“It is related in the annals of Clairvaux that St. Bernard asked our Lord which was His greatest
unrecorded suffering, and Our Lord answered, ‘I had on My Shoulder, which I bore My Cross
on the Way of Sorrows, a grievous Wound, which was more painful than the others,
and which is not recorded by men. Honor this wound with thy devotion….'”
I have been thinking about the wounds people carry, those unbearable weights that take their toll on our bodies and hearts. I think of the old but not elderly woman who complained for months to her doctor about a cough, and when he finally got around to taking her seriously, discovered that cancer had taken over. She was told she has only weeks to live. It is a wound of not having been taken seriously, as if facing death were not wound enough.
I think of the acquaintance whose young nephew has leukemia, his wearing those large, dark-ringed eyes and bald head of children living with chemo and cancer, her bearing worry and hope at the same time, the soul-vertigo that causes.
I think of that parent in Nigeria, those last shards of hope disintegrating, living in fear of Boko Haram and knowing that rage will only cause more trouble.
I think about the invisible responsibilities people choose to bear – the responsibility of caring for a brother who is mentally ill and a hoarder, who could at any moment be thrown out into the streets. The young mom, a professional in a high-profile position, diagnosed with breast cancer and having to be the gracious face of positivism and faith when maybe, inside, there is terror and an absence of God. The many who have put their hope and trust in the church only to have that trust broken in ways they believe can never, ever be mended.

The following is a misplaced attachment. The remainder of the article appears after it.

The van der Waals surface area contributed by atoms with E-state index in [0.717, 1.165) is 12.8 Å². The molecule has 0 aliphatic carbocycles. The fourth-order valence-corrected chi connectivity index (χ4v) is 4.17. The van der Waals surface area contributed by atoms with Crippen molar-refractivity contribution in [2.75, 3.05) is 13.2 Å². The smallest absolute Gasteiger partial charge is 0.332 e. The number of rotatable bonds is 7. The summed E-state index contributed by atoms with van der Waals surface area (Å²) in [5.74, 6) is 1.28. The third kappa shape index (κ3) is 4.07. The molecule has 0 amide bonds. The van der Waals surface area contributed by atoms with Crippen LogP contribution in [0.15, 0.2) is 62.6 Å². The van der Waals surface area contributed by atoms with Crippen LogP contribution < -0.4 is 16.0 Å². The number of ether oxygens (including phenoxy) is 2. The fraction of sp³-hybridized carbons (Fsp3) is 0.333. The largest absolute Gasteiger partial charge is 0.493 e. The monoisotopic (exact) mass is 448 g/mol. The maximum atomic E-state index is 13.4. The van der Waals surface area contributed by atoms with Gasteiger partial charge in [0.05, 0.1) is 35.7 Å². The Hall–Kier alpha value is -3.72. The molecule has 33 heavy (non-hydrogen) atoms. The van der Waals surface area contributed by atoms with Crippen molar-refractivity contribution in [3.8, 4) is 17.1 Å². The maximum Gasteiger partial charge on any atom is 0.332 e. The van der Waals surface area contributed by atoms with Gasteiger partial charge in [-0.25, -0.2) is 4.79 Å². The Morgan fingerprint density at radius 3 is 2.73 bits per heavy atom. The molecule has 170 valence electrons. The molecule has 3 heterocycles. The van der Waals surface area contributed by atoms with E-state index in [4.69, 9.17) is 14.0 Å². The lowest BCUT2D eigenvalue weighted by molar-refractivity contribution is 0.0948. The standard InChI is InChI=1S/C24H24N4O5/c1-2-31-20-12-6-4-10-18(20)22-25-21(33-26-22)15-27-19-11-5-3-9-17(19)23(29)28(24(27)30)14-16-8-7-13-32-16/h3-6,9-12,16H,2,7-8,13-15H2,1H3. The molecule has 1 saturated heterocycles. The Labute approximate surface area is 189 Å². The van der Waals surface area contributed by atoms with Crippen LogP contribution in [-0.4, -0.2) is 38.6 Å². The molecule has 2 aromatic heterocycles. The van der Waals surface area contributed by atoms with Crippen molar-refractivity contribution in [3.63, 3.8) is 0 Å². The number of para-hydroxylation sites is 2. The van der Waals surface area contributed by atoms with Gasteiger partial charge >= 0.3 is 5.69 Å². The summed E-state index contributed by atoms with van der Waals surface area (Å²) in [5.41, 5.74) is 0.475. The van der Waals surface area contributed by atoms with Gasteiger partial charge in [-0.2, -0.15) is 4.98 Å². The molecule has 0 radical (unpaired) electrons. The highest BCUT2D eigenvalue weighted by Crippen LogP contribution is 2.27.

People carry so much. It takes a toll.
There’s the other weight, too – the weight of not being able to do one damn thing about the suffering. It’s a secondary weight that is as heavy as the primary one, maybe: the weight of being left behind, alone; the weight of being powerless, the weight of not having stopped some part of the tear in the fabric of the world.
Our Roman Catholic friends have a novena about the shoulder wound of Christ – the wound caused by the weight of the cross he was forced to carry. My shoulders ache at the thought of that.
It’s where our tension finds a home – the shoulders, the neck, the hardening of the occipital ridge. It’s the pinch between the shoulder blades where those invisible weights claw dully at us, reminding us of our responsibility, of our need to carry some of this, of our need to own some of this.
Where is the relief? Surely letting go of the burden lessens it some, but there is perpetual tension in those muscles. Massage, heat, stretching, meditation: a relief, yes. But a cure?
Perhaps we are never truly unburdened, at least not on this side of the grave.